[Very good article analyzing the destruction of Iraq by the US and it's local allies. The Author is neither a former Baathist nor a Sunni Muslim for the record.]
by: Dirk Adriaensens
by: Dirk Adriaensens
Just days after the devastating attacks of 9/11, Deputy Defense Secretary Paul Wolfowitz declared that a major focus of US foreign policy would be "ending states that sponsor terrorism." Iraq was labeled a "terrorist state" targeted for termination. President Bush went on to declare Iraq the major front of the global war on terror. US forces invaded the country illegally with the express aim of dismantling the Iraqi state. After World War II, the social sciences focused on state-building and development models. Little has been written about state destruction and de-development. We can now, after seven years of war and occupation, state for certain that state ending was a deliberate policy objective.
The consequences in human and cultural terms of the destruction of the Iraqi state have been enormous: notably the death of over 1.3 million civilians; the degradation in social infrastructure, including electricity, potable water and sewage systems; over eight million Iraqis are in need of humanitarian assistance; abject poverty: the UN Human rights report for the first quarter of 2007 found that 54 percent of Iraqis were living on less than $1 a day; the displacement of minimum 2.5 million refugees and 2,764,000 internally displaced people as to end 2009. One in six Iraqis is displaced. Ethnic and religious minorities are on the verge of extinction. UN-HABITAT, an agency of the United Nations, published a 218-page report entitled "State of the World's Cities, 2010-2011." Prior to the US invasion of Iraq in 2003, the percentage of the urban population living in slums in Iraq hovered just below 20 percent. Today, that percentage has risen to 53 percent: 11 million of the 19 million total urban dwellers.
Destroying Iraqi Education
Since 2007, bombings at Al Mustansiriya University in Baghdad have killed or maimed more than 335 students and staff members, according to a 19 October, 2009, New York Times article, and a 12-foot-high blast wall has been built around the campus. MNF-I, the Iraqi Army and Iraqi police units, occupied more than 70 school buildings for military purposes in the Diyala governorate alone, in clear violation of The Hague Conventions.
Eliminating the Iraqi Middle Class
Parallel to the destruction of Iraq's educational infrastructure, this repression has led to the mass forced displacement of the bulk of Iraq's educated middle class - the main engine of progress and development in modern states. Iraq's intellectual and technical class has been subject to a systematic and ongoing campaign of intimidation, abduction, extortion, random killings and targeted assassinations. The decimation of professional ranks took place in the context of a generalized assault on Iraq's professional middle class, including doctors, engineers, lawyers and judges as well as political and religious leaders. Roughly 40 percent of Iraq's middle class is believed to have fled by the end of 2006. Few have returned. Up to 75 percent of Iraq's doctors, pharmacists and nurses have left their jobs since the US-led invasion in 2003. More than half of those have emigrated. Twenty thousand of Iraq's 34,000 registered physicians left Iraq after the US invasion. As of April 2009, fewer than 2,000 returned, the same as the number who were killed during the course of the war.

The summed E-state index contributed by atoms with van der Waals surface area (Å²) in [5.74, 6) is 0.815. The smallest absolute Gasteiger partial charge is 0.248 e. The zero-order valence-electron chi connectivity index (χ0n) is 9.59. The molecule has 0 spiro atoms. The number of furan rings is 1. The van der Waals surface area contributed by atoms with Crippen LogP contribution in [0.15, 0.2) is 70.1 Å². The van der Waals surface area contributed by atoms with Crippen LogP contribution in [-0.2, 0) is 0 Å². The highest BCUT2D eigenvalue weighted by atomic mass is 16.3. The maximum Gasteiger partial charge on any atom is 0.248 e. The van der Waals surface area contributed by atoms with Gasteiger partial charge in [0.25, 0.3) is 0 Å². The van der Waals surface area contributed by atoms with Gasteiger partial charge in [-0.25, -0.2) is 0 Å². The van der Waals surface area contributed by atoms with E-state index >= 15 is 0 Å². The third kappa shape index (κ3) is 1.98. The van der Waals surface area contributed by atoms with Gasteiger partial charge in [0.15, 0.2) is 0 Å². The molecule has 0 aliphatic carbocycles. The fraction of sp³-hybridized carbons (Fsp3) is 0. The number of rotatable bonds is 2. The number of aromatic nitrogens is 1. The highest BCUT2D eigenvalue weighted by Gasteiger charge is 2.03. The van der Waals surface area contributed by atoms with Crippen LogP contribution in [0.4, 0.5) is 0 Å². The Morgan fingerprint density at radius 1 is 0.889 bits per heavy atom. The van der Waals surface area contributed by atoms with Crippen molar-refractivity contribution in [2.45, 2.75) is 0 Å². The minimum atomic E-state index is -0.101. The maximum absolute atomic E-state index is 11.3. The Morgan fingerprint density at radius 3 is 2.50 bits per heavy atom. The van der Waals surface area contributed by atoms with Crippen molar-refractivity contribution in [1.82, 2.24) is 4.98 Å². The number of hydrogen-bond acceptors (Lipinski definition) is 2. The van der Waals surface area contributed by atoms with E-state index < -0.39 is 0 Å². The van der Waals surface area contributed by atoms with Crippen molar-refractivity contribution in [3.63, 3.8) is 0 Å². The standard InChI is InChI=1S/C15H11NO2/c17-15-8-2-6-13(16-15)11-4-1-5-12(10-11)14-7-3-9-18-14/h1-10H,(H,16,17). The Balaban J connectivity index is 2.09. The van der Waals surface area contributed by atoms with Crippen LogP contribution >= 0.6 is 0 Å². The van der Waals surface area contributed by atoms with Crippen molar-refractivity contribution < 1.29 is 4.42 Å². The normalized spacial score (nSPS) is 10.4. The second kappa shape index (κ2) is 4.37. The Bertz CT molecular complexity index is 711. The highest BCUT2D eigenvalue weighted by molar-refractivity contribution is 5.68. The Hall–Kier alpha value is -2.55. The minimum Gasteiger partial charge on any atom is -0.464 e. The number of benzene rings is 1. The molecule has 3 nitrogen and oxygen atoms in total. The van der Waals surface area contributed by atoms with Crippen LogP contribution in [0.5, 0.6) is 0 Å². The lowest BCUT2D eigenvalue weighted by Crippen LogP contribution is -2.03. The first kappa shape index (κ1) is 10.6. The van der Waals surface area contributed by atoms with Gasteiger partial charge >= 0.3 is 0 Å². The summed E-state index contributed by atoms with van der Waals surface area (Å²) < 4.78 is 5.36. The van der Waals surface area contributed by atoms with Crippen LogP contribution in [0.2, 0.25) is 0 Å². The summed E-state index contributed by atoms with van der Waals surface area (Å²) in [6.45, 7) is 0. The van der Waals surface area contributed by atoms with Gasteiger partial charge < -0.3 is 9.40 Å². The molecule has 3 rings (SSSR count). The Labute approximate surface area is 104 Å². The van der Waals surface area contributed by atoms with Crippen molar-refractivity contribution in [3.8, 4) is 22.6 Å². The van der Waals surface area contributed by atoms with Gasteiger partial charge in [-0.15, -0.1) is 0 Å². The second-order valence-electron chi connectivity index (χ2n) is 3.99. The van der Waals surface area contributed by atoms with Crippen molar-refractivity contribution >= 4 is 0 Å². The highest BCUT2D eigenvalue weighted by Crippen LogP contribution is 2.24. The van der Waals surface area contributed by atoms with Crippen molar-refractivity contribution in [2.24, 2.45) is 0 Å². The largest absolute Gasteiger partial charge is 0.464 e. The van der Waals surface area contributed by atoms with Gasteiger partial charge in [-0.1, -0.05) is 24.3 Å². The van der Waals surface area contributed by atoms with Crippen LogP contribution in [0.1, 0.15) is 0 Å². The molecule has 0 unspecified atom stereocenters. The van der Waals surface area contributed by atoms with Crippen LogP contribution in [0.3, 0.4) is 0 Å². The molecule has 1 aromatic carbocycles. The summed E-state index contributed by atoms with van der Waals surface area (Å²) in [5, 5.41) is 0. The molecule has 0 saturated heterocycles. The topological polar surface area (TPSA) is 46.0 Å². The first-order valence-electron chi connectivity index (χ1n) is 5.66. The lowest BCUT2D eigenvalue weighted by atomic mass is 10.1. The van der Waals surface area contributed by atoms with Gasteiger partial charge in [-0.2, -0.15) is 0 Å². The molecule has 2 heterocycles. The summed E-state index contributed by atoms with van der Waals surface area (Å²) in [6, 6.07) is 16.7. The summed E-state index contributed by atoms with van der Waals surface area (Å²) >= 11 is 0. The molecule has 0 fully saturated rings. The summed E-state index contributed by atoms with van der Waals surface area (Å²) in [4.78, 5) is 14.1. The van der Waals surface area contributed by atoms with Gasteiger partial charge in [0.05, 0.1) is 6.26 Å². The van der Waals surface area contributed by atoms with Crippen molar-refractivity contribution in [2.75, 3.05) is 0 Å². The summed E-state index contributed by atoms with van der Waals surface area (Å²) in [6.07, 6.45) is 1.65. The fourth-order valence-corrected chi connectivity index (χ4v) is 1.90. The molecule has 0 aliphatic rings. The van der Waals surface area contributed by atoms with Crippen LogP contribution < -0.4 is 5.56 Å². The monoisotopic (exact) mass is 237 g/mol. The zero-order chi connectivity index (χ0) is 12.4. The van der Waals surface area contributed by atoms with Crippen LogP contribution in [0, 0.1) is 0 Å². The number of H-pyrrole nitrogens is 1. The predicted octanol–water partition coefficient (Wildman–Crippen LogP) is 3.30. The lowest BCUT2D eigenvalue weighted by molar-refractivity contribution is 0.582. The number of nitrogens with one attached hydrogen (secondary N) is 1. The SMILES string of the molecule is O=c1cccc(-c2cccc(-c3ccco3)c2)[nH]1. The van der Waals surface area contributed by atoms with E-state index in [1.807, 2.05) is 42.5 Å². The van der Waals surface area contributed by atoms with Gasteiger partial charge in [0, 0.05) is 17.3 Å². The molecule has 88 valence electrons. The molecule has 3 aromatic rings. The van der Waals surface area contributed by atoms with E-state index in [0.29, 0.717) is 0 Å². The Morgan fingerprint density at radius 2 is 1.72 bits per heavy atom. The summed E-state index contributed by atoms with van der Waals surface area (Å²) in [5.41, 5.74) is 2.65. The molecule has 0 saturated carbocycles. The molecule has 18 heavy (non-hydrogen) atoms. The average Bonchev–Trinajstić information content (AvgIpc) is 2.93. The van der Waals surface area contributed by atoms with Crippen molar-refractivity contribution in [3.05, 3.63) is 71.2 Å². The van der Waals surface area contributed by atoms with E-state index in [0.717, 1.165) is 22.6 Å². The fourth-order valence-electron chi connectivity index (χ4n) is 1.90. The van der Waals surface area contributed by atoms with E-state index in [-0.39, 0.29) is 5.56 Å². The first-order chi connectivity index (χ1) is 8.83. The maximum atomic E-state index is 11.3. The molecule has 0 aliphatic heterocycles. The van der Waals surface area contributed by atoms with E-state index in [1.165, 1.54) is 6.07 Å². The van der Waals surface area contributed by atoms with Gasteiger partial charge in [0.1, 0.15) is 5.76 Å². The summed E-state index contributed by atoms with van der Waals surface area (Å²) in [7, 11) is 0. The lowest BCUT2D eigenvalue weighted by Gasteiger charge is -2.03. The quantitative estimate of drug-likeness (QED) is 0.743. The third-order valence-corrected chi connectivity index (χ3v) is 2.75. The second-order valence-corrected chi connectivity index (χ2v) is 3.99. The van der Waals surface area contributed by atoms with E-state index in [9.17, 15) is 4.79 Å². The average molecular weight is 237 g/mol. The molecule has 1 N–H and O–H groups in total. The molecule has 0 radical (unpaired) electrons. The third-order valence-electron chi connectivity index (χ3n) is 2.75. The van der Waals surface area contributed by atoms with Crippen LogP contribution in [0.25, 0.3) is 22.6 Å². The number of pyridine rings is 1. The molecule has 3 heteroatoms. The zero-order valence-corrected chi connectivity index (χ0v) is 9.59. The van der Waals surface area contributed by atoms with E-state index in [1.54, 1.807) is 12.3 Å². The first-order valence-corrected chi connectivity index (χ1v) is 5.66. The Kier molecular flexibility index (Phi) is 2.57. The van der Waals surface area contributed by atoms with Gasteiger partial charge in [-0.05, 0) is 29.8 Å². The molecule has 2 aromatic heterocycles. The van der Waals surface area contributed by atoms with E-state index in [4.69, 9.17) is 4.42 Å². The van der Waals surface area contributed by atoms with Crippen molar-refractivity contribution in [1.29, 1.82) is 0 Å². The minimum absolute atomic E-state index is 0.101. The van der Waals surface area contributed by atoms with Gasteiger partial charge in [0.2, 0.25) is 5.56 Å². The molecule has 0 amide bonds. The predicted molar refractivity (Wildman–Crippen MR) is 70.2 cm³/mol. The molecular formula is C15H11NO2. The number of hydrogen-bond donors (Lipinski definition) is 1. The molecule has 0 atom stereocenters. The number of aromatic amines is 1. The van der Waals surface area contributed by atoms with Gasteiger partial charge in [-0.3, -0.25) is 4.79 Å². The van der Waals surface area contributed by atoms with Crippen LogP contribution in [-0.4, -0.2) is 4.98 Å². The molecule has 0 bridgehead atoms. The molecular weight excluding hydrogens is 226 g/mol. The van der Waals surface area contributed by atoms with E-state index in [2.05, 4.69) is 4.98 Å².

To this date, there has been no systematic investigation of this phenomenon by the occupation authorities. Not a single arrest has been reported in regard to this terrorization of intellectuals. The inclination to treat this systematic assault on Iraqi professionals as somehow inconsequential is consistent with the occupation powers' more general role in the decapitation of Iraqi society.
It became clear after the invasion in 2003 that the Iraqi exile groups were to play an important role in the violent response to dissent in occupied Iraq. Already on January 1, 2004, it was reported that the US government planned to create paramilitary units comprised of militiamen from Iraqi Kurdish and exile groups, including the Badr brigades, the Iraqi National Congress and the Iraqi National Accord, to wage a campaign of terror and extrajudicial killing, similar to the Phoenix program in Vietnam: the terror and assassination campaign that killed tens of thousands of civilians.
The $87 billion supplemental appropriation for the war in November 2003 included $3 billion for a classified program, funds that would be used for the paramilitaries for the next three years. Over that period, the news from Iraq gradually came to be dominated by reports of death squads and ethnic cleansing, described in the press as "sectarian violence," that was used as the new central narrative of the war and the principal justification for continued occupation. Some of the violence may have been spontaneous, but there is overwhelming evidence that most of it was the result of the plans described by several American experts in December 2003.
Despite subsequent American efforts to distance US policy from the horrific results of this campaign, it was launched with the full support of conservative opinion makers in the USA, a Wall Street Journal editorial even declaring that, "The Kurds and the INC have excellent intelligence operations that we should allow them to exploit ... especially to conduct counterinsurgency in the Sunny Triangle."
In conclusion, the dirty war in Iraq continues. Even as President Barack Obama was announcing the end of combat in Iraq, US forces were still fighting alongside their Iraqi colleagues. The tasks of the 50,000 remaining US troops, 5,800 of them airmen, are "advising" and training the Iraqi Army, "providing security" and carrying out "counterterrorism" missions.